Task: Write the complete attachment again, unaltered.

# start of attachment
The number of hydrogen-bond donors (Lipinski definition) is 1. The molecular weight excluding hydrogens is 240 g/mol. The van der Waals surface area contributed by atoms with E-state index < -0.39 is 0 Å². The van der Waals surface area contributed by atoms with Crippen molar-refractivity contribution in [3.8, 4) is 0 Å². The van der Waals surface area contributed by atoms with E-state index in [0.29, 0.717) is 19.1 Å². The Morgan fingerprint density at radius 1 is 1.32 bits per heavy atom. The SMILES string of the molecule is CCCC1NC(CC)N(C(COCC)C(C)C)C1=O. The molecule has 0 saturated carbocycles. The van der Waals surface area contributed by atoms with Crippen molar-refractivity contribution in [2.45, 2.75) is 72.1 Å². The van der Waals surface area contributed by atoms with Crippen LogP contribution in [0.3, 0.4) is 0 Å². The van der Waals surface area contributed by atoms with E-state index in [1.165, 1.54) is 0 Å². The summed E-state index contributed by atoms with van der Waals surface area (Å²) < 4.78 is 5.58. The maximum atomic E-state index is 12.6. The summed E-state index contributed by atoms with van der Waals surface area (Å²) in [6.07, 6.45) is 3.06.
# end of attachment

The number of hydrogen-bond donors (Lipinski definition) is 1. The molecular weight excluding hydrogens is 240 g/mol. The van der Waals surface area contributed by atoms with E-state index < -0.39 is 0 Å². The van der Waals surface area contributed by atoms with Crippen molar-refractivity contribution in [3.8, 4) is 0 Å². The van der Waals surface area contributed by atoms with E-state index in [0.29, 0.717) is 19.1 Å². The Morgan fingerprint density at radius 1 is 1.32 bits per heavy atom. The SMILES string of the molecule is CCCC1NC(CC)N(C(COCC)C(C)C)C1=O. The molecule has 0 saturated carbocycles. The van der Waals surface area contributed by atoms with Crippen molar-refractivity contribution in [2.45, 2.75) is 72.1 Å². The van der Waals surface area contributed by atoms with Crippen LogP contribution in [0.3, 0.4) is 0 Å². The van der Waals surface area contributed by atoms with E-state index in [1.165, 1.54) is 0 Å². The summed E-state index contributed by atoms with van der Waals surface area (Å²) < 4.78 is 5.58. The maximum atomic E-state index is 12.6. The summed E-state index contributed by atoms with van der Waals surface area (Å²) in [6.07, 6.45) is 3.06.